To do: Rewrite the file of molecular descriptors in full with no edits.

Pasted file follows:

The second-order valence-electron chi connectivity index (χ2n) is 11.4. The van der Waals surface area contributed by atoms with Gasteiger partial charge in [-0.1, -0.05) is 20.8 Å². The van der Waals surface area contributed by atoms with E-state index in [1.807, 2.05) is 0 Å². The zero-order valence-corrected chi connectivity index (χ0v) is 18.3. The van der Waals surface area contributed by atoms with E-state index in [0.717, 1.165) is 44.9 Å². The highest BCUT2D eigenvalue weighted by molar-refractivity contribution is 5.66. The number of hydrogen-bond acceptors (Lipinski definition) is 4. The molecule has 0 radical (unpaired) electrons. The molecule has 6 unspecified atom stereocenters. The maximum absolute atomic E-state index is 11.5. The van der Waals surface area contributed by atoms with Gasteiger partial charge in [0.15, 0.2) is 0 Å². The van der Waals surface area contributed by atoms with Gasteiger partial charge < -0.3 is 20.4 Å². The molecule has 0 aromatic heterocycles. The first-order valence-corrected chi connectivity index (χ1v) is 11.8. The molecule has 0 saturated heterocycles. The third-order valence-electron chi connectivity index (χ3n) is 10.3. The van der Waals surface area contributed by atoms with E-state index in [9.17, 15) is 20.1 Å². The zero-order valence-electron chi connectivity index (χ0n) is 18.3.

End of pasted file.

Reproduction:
The second-order valence-electron chi connectivity index (χ2n) is 11.4. The van der Waals surface area contributed by atoms with Gasteiger partial charge in [-0.1, -0.05) is 20.8 Å². The van der Waals surface area contributed by atoms with E-state index in [1.807, 2.05) is 0 Å². The zero-order valence-corrected chi connectivity index (χ0v) is 18.3. The van der Waals surface area contributed by atoms with E-state index in [0.717, 1.165) is 44.9 Å². The highest BCUT2D eigenvalue weighted by molar-refractivity contribution is 5.66. The number of hydrogen-bond acceptors (Lipinski definition) is 4. The molecule has 0 radical (unpaired) electrons. The molecule has 6 unspecified atom stereocenters. The maximum absolute atomic E-state index is 11.5. The van der Waals surface area contributed by atoms with Gasteiger partial charge in [0.15, 0.2) is 0 Å². The van der Waals surface area contributed by atoms with Gasteiger partial charge < -0.3 is 20.4 Å². The molecule has 0 aromatic heterocycles. The first-order valence-corrected chi connectivity index (χ1v) is 11.8. The molecule has 0 saturated heterocycles. The third-order valence-electron chi connectivity index (χ3n) is 10.3. The van der Waals surface area contributed by atoms with E-state index in [9.17, 15) is 20.1 Å². The zero-order valence-electron chi connectivity index (χ0n) is 18.3.